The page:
Richard rejoins us in Louisville in early June, and we'll see what manner of adventures he has had in Chicago, Madison, Atlanta, and other far-flung places in the US.

The Other Championship Team At University of Louisville: Kent Hatteberg and The Cardinal Singers

I admit it freely.  I love watching Big East basketball, especially my alma mater Louisville Cardinals under Rick Pitino's leadership.

This 2011-2012 season certainly had its ups and downs, but that final run to the Final Four was truly a thrill to behold. Pitino is a teacher's teacher, and it's a joy to watch him work with his young men. Toward the end of the game, even if they are twenty points up or twenty points down with ten seconds to go, Pitino is right there, teaching teaching teaching about what one does in this situation. He never, ever, lets up.

When this year's team found their mojo, they were reading one anothers' minds, and it was if they were making music on the court. It was joyful, almost effortless--dribble/pass/pick-and-roll/pass/pass/pass/give-the-ball-to-Siva--and suddenly there he was, laying the ball into the basket...

So, if you're expecting some angry musician's rant about 'Let's by golly shut down the athletic departments and fire all those pricey coaches', this is not the place to look, ever.

That said--Choirs are nearly so 'sexy' as Division I NCAA major sports teams. They make their music, in the main, standing still, in much smaller halls, before smaller audiences. But the great choral conductors and great coaches have much in common: that relentless, never-let-up, always teaching and mentoring personality that creates great performances and inspiring evenings.

My alma mater has one of those in Kent Hatteberg, and his Cardinal Singers were just rated the. world. Not just the Big East, or the US. The world.

Kent does not get up in the faces of his kids and yell 'What were you thinking?!?' at crucial moments in the process, but he does constantly inspire and teach, and the singing speaks for itself. The few encounters I've had with his students have been inspiring. They would follow him anywhere, anytime.

Take a listen--I think you'll understand why.

Thursday, April 26, 2012

ABRSM Exam Week Spring 2012 Day 3: Venues, Students, and the Joy Of Uneventful Days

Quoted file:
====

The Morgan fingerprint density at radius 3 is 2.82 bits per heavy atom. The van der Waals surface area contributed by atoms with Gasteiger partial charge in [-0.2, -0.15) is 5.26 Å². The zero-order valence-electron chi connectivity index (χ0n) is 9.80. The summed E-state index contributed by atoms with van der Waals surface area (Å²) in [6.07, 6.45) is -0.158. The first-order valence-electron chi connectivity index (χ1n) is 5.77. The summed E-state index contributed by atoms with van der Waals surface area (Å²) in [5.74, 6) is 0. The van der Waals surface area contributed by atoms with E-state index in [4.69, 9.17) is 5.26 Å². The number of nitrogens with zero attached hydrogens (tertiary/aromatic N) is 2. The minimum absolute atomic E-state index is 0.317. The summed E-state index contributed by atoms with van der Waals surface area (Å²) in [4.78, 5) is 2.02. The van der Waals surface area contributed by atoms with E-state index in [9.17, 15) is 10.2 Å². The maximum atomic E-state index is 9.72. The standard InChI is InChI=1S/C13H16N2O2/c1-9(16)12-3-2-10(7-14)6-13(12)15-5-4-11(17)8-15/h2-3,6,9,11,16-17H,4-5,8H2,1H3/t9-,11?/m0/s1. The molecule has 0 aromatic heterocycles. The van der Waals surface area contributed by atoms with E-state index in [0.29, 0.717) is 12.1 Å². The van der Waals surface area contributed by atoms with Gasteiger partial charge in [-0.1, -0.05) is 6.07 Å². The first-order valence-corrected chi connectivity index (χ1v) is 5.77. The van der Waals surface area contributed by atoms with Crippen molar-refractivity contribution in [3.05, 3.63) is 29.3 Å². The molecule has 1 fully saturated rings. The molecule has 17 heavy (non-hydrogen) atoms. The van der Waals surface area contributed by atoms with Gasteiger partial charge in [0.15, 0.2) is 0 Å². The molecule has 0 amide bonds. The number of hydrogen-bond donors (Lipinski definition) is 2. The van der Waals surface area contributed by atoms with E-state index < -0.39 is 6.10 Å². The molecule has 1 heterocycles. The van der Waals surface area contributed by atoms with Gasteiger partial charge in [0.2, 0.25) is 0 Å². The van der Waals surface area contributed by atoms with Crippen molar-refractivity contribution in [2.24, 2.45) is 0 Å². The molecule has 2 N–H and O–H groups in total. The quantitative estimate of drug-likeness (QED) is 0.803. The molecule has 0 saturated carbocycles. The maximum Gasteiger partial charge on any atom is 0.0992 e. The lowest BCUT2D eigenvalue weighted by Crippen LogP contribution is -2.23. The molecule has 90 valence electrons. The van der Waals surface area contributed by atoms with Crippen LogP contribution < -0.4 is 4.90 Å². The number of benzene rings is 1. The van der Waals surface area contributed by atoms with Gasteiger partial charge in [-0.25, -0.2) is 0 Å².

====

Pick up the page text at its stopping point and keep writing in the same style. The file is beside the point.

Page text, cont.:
Day 3 went smoothly, uneventfully.  Not all exam days unfold in that manner...there are tales to tell, but not today.

The Nashville exams are blessed to have great venues, thanks to the generosity of a few local churches over the years. I know that this is not the case in many locations in the US and around the world, and it's not taken for granted.

A good venue provides a quiet, well-lit, comfortable room with a good piano, and a comfortable waiting room out of earshot, but within easy reach of the steward. The right venue contributes much to the joy of an uneventful day of examinations.

With little news to report, let me share a couple of images of happy candidates.  One of the perks of the job is watching bright kids grow up, and return to exams every six months a bit taller, more focused, and aware that they are accomplishing their goals.

Off to Lipscomb University for today's exams. More on that most special place later.

Tuesday, April 24, 2012

ABRSM Exam Week Spring 2012 Day 2: The Steward

It was a long day, breakfast at 7:00 am and dinner at 8:30 pm, with a multitude of candidates in between.  Impressively, we actually ran ahead of schedule all day. Efficient examiner, well-prepared students.  I began training a new steward who took to the job readily and kept the day going.

The exam steward plays an important role in the process--part traffic cop, part personal assistant to the examiner, part stable pony for nervous candidates. The steward's job is to usher candidates into the exam room, making sure the examiner has a prepared mark sheet and music needed,  ushering the previous candidate out, while keeping everyone calm and the day running on time. The steward also guards the door to prevent parents and teachers from attempting to break in on the exam--it happens from time to time, really.